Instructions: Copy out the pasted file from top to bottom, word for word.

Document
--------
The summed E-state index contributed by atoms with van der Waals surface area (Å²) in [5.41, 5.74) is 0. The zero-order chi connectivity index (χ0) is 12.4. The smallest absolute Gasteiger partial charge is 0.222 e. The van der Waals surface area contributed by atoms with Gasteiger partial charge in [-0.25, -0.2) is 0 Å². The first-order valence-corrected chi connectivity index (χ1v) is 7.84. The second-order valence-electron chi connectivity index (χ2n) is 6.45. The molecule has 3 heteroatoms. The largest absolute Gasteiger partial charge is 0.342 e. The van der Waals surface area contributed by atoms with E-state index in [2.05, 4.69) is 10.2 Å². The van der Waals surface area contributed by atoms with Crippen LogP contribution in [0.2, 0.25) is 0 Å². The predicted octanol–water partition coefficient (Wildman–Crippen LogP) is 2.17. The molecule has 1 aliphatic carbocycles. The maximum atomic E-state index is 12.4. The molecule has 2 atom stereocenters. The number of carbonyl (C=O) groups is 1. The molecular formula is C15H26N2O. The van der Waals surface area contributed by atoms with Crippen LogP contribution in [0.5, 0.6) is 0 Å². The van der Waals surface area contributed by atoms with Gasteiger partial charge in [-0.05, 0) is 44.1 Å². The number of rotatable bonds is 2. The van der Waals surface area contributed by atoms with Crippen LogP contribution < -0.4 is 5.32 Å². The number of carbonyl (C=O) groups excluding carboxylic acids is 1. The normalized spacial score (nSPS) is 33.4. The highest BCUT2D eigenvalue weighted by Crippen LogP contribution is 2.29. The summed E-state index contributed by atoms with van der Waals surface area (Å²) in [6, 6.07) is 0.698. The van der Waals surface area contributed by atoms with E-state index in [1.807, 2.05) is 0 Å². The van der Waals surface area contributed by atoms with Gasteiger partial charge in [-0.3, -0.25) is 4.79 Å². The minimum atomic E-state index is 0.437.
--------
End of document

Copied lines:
The summed E-state index contributed by atoms with van der Waals surface area (Å²) in [5.41, 5.74) is 0. The zero-order chi connectivity index (χ0) is 12.4. The smallest absolute Gasteiger partial charge is 0.222 e. The van der Waals surface area contributed by atoms with Gasteiger partial charge in [-0.25, -0.2) is 0 Å². The first-order valence-corrected chi connectivity index (χ1v) is 7.84. The second-order valence-electron chi connectivity index (χ2n) is 6.45. The molecule has 3 heteroatoms. The largest absolute Gasteiger partial charge is 0.342 e. The van der Waals surface area contributed by atoms with E-state index in [2.05, 4.69) is 10.2 Å². The van der Waals surface area contributed by atoms with Crippen LogP contribution in [0.2, 0.25) is 0 Å². The predicted octanol–water partition coefficient (Wildman–Crippen LogP) is 2.17. The molecule has 1 aliphatic carbocycles. The maximum atomic E-state index is 12.4. The molecule has 2 atom stereocenters. The number of carbonyl (C=O) groups is 1. The molecular formula is C15H26N2O. The van der Waals surface area contributed by atoms with Crippen LogP contribution in [0.5, 0.6) is 0 Å². The van der Waals surface area contributed by atoms with Gasteiger partial charge in [-0.05, 0) is 44.1 Å². The number of rotatable bonds is 2. The van der Waals surface area contributed by atoms with Crippen LogP contribution < -0.4 is 5.32 Å². The number of carbonyl (C=O) groups excluding carboxylic acids is 1. The normalized spacial score (nSPS) is 33.4. The highest BCUT2D eigenvalue weighted by Crippen LogP contribution is 2.29. The summed E-state index contributed by atoms with van der Waals surface area (Å²) in [6, 6.07) is 0.698. The van der Waals surface area contributed by atoms with E-state index in [1.807, 2.05) is 0 Å². The van der Waals surface area contributed by atoms with Gasteiger partial charge in [-0.3, -0.25) is 4.79 Å². The minimum atomic E-state index is 0.437.